Choice is critically important in our lives as readers. No one is telling me which books I have to read. I’m choosing, and with that choice comes the freedom and the personal accountability for the deep life lessons I’m experiencing in the words of provocative texts.
So how does this relate to students? We lose this transformative power of fiction, I believe, when we only assign whole-class novels. The teacher is put in a position to choose the excerpts, with the lessons and themes that are given the most “air time.” However, when students choose their own books, themes and profound truths emerge and empower the reader because it means something to them at that time and in that place.
The reader’s heart and mind are tender toward new ideas, self-reflection, self-education, and moments of self-awareness because they freely and willingly chose the experience. Compelling characters, transformative events, and life-changing themes affectionately ambush the reader with “truth” images that go deep into their hearts, ones they won’t easily forget.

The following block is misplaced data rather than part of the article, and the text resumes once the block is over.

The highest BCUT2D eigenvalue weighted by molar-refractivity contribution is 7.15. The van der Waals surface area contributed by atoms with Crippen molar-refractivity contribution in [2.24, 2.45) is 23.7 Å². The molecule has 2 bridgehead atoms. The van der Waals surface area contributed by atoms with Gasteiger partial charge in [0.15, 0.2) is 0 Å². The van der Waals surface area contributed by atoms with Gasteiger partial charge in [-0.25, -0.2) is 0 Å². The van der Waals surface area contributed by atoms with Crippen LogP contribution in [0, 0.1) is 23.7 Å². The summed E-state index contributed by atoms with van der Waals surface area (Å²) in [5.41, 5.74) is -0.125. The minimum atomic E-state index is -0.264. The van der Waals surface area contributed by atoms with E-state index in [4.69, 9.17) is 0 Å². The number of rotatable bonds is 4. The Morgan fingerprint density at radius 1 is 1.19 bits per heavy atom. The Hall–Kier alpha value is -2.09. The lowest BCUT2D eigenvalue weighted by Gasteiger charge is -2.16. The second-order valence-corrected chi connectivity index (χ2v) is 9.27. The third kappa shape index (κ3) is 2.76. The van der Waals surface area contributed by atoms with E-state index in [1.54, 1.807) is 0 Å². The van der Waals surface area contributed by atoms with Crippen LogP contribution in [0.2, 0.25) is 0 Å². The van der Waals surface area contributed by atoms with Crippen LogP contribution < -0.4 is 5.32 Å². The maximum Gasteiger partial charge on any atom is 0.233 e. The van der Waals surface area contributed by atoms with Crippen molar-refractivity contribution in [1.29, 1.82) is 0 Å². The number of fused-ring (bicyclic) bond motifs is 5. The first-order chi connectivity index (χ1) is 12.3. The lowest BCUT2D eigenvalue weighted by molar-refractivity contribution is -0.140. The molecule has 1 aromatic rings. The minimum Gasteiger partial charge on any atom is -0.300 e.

We can make room for that kind of therapy in our own reading lives and in classrooms when we read (and read voraciously) so we have books to talk about, put on the shelves, and “book talk” to students. We are in a position to facilitate an environment that not only grows readers, but also grows thoughtful and self-aware human beings.
Valinda Kimmel has flipped through lots of calendar pages since beginning a career as a teacher nearly three decades ago. She currently works as a K-5 facilitator/instructional coach for the language arts department in a suburban school district in Bedford, Texas. After hours, Valinda loves lazy evenings and long conversations with her husband Mark, and spending time with her adult children, their spouses, and five of the most brilliant “littles” in her world. She hopes that you’ll engage in spirited conversations with her on Twitter (@vrkimmel) and on her blog at valindakimmel.com